Learners get anxious and embarrassed when their teachers repeatedly “butcher” their names (Kim, 2019). I have witnessed the grimaces and blanched expressions in my own classrooms. Can we not master the pronunciation with a little phonetics support and help from the students themselves?
Kim (2019) provides some dismal statistics borne of linguistic imperialism: “candidates with Anglo-sounding names were 35% more likely to be chosen by employers than those with non-Anglo-sounding names, despite identical education, skills, and work histories” (p.10). So, this tells me that we need a paradigm shift in human resources. Until then, should we dissuade learners from using a name that just might help them get a job?
For some, using an English moniker creates a respectful distance between themselves and the instructor, while reserving their birth names for social relationships (Edwards, 2006; Huang & Ke, 2016). Other students want to shed their birth names to negotiate an identity that makes them more of a player in English-speaking culture. As Edwards (2016) says, an English name “confer[s] a kind of symbolic capital (a kind of status, or…face) in that it opens the doors of communication at a very basic level (p. 97).Students have strong rationale to use English names, but at the same time, let’s not forget the undeniable affinity they have for their birth names and hence to their identity, family, and culture. Wouldn’t these ties be even more important when our students are far away from home? According to a University of California study called “Teacher, please learn our names!: racial microaggressions and the K-12 classroom,” we can damage our students’ self-esteem and cultural identities when we mispronounce their names (Dupuy, 2016).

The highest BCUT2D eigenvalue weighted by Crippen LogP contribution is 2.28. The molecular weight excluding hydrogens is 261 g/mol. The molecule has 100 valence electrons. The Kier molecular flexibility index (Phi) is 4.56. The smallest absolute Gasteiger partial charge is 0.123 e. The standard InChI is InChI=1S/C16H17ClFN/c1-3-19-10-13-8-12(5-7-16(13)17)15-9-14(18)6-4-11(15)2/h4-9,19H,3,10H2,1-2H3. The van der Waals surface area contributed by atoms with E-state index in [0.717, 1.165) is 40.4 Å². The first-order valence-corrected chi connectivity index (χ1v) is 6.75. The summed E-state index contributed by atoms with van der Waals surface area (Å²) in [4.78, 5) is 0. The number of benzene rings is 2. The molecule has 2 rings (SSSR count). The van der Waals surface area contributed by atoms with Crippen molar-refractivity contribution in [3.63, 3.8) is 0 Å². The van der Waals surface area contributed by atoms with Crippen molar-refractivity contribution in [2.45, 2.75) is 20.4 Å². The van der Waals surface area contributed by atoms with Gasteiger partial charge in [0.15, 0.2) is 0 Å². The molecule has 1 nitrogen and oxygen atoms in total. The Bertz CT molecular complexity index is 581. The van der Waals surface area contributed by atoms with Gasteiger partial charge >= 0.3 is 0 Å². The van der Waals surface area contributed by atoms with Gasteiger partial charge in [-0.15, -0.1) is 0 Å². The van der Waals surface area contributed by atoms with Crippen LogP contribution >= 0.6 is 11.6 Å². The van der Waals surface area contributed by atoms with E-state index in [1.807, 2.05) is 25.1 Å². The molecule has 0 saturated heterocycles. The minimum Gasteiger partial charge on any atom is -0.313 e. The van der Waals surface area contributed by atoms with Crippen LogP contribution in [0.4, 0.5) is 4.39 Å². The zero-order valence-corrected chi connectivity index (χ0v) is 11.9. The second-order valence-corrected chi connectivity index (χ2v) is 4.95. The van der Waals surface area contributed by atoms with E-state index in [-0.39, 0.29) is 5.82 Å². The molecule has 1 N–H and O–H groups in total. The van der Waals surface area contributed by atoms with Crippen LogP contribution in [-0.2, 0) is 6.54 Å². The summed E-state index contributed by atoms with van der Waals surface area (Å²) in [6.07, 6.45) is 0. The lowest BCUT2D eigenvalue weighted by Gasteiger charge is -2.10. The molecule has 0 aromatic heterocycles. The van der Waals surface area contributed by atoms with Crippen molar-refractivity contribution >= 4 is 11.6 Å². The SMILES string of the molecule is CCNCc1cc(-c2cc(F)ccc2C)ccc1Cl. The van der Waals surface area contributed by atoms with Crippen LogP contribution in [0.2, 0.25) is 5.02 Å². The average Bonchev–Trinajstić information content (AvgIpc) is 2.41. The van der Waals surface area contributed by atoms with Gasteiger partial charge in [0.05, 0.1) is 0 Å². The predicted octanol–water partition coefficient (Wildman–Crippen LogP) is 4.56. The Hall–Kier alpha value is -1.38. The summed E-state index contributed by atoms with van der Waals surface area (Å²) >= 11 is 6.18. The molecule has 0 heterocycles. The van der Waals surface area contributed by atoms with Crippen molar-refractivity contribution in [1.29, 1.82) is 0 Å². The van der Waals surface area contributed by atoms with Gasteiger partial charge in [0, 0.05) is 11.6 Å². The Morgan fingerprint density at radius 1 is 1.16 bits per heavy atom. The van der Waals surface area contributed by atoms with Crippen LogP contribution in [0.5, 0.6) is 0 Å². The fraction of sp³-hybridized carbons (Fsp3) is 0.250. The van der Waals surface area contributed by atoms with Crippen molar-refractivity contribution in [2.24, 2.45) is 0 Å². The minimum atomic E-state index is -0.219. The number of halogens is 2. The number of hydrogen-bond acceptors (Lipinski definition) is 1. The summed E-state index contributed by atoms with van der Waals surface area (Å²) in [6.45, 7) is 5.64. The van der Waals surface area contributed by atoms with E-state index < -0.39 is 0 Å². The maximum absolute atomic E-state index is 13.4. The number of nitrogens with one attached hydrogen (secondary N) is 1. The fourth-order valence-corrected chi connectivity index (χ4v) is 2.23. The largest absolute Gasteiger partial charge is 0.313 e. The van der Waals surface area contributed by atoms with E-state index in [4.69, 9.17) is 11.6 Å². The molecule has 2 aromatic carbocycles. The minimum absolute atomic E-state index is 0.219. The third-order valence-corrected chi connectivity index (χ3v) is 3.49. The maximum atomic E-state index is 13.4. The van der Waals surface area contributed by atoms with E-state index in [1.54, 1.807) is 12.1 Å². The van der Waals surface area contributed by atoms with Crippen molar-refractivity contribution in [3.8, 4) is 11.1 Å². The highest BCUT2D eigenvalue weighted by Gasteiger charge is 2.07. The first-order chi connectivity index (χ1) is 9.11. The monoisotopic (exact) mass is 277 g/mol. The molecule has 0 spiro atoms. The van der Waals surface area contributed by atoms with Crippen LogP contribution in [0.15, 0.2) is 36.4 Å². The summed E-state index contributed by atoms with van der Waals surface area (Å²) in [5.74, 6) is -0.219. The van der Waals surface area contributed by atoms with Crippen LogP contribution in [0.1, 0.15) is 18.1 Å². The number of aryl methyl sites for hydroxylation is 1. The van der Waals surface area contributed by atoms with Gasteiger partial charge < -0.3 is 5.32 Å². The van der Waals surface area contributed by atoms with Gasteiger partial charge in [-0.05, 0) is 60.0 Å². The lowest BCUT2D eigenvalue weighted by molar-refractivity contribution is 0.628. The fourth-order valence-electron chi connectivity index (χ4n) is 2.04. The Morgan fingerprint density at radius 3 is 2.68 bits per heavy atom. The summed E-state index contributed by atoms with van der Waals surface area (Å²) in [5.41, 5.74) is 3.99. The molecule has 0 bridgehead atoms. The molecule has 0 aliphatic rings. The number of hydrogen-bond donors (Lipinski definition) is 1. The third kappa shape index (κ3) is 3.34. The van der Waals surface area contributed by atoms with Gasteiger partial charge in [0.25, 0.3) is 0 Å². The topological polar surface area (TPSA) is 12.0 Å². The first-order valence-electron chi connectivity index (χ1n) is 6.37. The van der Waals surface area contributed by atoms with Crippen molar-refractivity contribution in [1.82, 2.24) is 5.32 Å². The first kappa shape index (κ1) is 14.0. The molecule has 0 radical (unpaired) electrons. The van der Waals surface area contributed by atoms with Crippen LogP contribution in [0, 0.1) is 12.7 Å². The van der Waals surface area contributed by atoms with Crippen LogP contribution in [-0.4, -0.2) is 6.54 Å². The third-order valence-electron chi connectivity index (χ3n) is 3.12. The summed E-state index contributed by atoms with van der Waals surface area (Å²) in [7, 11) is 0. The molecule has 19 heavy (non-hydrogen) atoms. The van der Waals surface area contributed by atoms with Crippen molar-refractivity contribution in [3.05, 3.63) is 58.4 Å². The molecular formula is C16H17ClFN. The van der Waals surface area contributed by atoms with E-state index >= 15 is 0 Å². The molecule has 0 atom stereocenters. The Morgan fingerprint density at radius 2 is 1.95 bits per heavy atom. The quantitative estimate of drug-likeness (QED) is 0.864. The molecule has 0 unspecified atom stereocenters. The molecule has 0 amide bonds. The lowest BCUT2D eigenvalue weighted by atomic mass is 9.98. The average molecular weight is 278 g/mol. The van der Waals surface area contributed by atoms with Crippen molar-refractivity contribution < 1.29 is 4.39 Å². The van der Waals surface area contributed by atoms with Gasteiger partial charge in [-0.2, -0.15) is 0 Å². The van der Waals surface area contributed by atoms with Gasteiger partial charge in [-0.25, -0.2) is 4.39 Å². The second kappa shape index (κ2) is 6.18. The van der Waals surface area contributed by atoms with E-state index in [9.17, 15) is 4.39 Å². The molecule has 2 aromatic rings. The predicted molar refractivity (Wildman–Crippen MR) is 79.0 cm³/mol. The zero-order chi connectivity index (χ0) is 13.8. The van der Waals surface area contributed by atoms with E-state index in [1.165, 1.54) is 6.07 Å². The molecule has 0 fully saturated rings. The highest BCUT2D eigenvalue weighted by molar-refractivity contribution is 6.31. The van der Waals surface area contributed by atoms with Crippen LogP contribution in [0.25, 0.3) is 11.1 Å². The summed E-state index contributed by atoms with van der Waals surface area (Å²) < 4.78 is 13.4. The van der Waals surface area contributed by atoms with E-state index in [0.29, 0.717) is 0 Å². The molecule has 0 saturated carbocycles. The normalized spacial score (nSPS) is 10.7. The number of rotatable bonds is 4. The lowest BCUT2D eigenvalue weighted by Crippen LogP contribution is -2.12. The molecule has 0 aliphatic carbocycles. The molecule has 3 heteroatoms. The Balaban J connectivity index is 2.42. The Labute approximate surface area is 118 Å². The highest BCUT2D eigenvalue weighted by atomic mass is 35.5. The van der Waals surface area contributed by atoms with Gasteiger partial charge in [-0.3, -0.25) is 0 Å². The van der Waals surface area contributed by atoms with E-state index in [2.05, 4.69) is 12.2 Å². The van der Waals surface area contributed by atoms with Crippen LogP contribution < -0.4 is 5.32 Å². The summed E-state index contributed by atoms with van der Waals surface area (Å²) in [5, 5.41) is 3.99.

So, what should educators do?
Personally, I will no longer assume that if my students have an English name, that’s the one to use. Instead, I will put them in the driver’s seat and get them to decide. In addition, I will have a class dialogue wherein we share the meanings of our names as well as the naming traditions in our cultures. Indeed, at the start of this term, I replaced the traditional “get to know you” activity with a “get to know the meaning of your name” activity. It was one of the most energizing and illuminating discussions I’ve ever had in the classroom.
So, the next time you stand before a class of new students, think twice before calling “Annie” and not “Hajung.
Dupuy, B. (2016, Nov 04). What’s in a student’s name? family, culture, identity, stories. Star Tribune. Retrieved from http://ezproxy.lib.ryerson.ca/login?url=https://search-proquest- com.ezproxy.lib.ryerson.ca/docview/1836095537?accountid=13631
Edwards, R. (2006). What’s in a name? Chinese learners and the practice of adopting ‘English’ names. Language, Culture and Curriculum, 19(1), 90-103. doi:10.1080/07908310608668756
Huang, C., & Ke, I. (2016). Parents’ perspectives on adopting English names in Taiwan. Journal of Multilingual and Multicultural Development, 37(8), 849-861. doi:10.1080/01434632.2016.1144760
Kim, A.S. (2019) Shuai vs. Sean: What’s in an English name for students? Contact, 45(2), 5-16. Lee, J. (2001, Feb 12). China youth take names from west: Hi medusa! New York Times (1923- Current File) Retrieved from http://ezproxy.lib.ryerson.ca/login?url=https://search- proquest-com.ezproxy.lib.ryerson.ca/docview/92034640?accountid=13631